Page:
2819 Prince St. Photo: John Storey

This photograph represents the second-time-around quirk produced by the family now living at 2819 Prince St. In 2013, I posted about the family’s “small world” installation at 2828 Russell St. These are two photos from that post:

2828 Russell St. Photo: Colleen Neff
2828 Russell St. Photo: John Storey

Nice plane!

The children of 2828 Russell were the driving force behind the small world villages on the curb strip. They collected the little houses, people, and animals at yard sales on weekend mornings. Occasionally they found some in curbside free boxes.

In May 2016, the family that made the Russell Street small world had to move. They weren’t sure that they would venture into the quirky small world game again until and unless they bought a home.

It’s now almost three years later, and I’m happy to say that the quirk is back. The formerly-Russell-Street family now lives at 2819 Prince, where they continue to give joyful quirk to the street.

The emphasis at Prince Street is not the curb strip as it had been on Russell.  On the curb strip on Prince Street are only a few hints of quirk:

2819 Prince Street. Photo: John Storey
2819 Prince Street. Photo: John Storey

The main events on Prince Street are the birdhouses above the gate that are shown above and an assortment of wind chimes on the fence, hung to be touched.

2819 Prince Street. Photo: John Storey

The quirkiest touches are between the fence and the house, seen through the gate.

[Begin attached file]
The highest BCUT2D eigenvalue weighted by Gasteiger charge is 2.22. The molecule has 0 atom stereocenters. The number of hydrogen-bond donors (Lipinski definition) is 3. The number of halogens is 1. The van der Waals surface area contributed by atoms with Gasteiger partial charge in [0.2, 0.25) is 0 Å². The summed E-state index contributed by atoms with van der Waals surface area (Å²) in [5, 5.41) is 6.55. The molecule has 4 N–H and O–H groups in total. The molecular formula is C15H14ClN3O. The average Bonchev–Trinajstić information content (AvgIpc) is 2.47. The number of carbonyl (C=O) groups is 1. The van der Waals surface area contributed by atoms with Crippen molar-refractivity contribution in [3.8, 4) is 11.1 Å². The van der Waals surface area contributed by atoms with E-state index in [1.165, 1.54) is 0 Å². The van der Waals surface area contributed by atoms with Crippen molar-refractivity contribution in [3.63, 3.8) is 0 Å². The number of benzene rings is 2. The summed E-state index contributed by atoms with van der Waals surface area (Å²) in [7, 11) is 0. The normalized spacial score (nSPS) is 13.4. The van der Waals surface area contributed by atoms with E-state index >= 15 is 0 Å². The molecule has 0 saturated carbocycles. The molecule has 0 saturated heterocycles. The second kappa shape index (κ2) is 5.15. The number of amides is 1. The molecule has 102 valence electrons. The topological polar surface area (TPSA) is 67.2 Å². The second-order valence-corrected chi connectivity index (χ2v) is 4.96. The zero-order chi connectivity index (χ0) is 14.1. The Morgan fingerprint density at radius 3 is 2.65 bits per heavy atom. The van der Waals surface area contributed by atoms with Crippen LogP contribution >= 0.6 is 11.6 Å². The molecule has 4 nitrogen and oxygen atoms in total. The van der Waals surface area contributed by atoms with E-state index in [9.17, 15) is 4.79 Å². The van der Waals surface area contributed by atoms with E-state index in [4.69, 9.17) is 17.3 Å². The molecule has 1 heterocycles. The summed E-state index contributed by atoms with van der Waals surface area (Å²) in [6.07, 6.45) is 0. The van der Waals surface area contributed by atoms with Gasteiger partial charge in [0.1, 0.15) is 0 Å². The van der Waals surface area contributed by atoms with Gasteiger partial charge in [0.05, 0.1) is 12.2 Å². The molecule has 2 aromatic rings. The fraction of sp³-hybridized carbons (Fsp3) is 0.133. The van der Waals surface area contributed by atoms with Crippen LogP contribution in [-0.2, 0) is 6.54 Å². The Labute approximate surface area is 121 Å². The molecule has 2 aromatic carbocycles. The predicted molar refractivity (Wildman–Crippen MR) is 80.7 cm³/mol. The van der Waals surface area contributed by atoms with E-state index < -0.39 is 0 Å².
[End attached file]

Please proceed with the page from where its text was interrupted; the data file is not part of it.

2819 Prince St. Photo: John Storey
2819 Prince St. Photo: John Storey

The story of the Prince Street family is a very good one, a ninja-level Berkeley story. But it is a story that for the time being will not be told here. If a family or quirk-maker wants privacy and anonymity, it is granted.

I love that quirk could not be suppressed. I love the wind chimes and the racket they make when you bang them all. I love Yoda and Buddha In the House. I love the birdhouses. I love that the family did not simply recreate what they had had on Russell Street, that they went for a whole different quirk. It warms me when people reach, when people do, when people give.

Tom Dalzell, a labor lawyer, created a website, Quirky Berkeley, to share all the whimsical objects he has captured with his iPhone. The site now has more than 8,000 photographs of quirky objects around town as well as posts where the 30-plus-year resident muses on what it all means.

For a fuller version of this post with many more photos, see Quirky Berkeley.

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Freelancer Tom Dalzell has lived in Berkeley since 1984. After working for Cesar Chavez and the United Farm Workers for 10 years as a legal worker and then lawyer, he went to work for another labor union...